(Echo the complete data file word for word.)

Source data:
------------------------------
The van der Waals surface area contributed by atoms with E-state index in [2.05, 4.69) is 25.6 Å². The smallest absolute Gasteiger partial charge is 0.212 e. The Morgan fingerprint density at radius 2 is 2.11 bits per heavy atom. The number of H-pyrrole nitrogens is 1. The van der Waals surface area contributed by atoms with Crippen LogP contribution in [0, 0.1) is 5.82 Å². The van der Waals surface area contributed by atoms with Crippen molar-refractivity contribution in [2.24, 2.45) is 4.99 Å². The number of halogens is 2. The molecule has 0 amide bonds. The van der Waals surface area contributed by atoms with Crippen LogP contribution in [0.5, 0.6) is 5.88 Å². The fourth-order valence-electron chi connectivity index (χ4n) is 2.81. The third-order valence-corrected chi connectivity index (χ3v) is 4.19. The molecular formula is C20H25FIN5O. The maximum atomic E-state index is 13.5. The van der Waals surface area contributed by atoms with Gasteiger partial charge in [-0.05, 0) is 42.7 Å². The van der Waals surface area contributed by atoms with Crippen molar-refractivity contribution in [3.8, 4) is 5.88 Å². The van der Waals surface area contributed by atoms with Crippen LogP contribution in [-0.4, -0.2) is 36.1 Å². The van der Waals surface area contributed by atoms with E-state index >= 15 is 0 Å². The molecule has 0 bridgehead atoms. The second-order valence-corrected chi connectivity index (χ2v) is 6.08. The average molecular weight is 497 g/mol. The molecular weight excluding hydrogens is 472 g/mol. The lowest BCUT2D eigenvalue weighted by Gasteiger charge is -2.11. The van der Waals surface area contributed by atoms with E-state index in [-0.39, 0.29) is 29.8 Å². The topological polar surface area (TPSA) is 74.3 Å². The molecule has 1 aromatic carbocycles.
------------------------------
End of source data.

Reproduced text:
The van der Waals surface area contributed by atoms with E-state index in [2.05, 4.69) is 25.6 Å². The smallest absolute Gasteiger partial charge is 0.212 e. The Morgan fingerprint density at radius 2 is 2.11 bits per heavy atom. The number of H-pyrrole nitrogens is 1. The van der Waals surface area contributed by atoms with Crippen LogP contribution in [0, 0.1) is 5.82 Å². The van der Waals surface area contributed by atoms with Crippen molar-refractivity contribution in [2.24, 2.45) is 4.99 Å². The number of halogens is 2. The molecule has 0 amide bonds. The van der Waals surface area contributed by atoms with Crippen LogP contribution in [0.5, 0.6) is 5.88 Å². The fourth-order valence-electron chi connectivity index (χ4n) is 2.81. The third-order valence-corrected chi connectivity index (χ3v) is 4.19. The molecular formula is C20H25FIN5O. The maximum atomic E-state index is 13.5. The van der Waals surface area contributed by atoms with Gasteiger partial charge in [-0.05, 0) is 42.7 Å². The van der Waals surface area contributed by atoms with Crippen molar-refractivity contribution in [3.8, 4) is 5.88 Å². The van der Waals surface area contributed by atoms with Crippen LogP contribution in [-0.4, -0.2) is 36.1 Å². The van der Waals surface area contributed by atoms with E-state index >= 15 is 0 Å². The molecule has 0 bridgehead atoms. The second-order valence-corrected chi connectivity index (χ2v) is 6.08. The average molecular weight is 497 g/mol. The molecular weight excluding hydrogens is 472 g/mol. The lowest BCUT2D eigenvalue weighted by Gasteiger charge is -2.11. The van der Waals surface area contributed by atoms with E-state index in [-0.39, 0.29) is 29.8 Å². The topological polar surface area (TPSA) is 74.3 Å². The molecule has 1 aromatic carbocycles.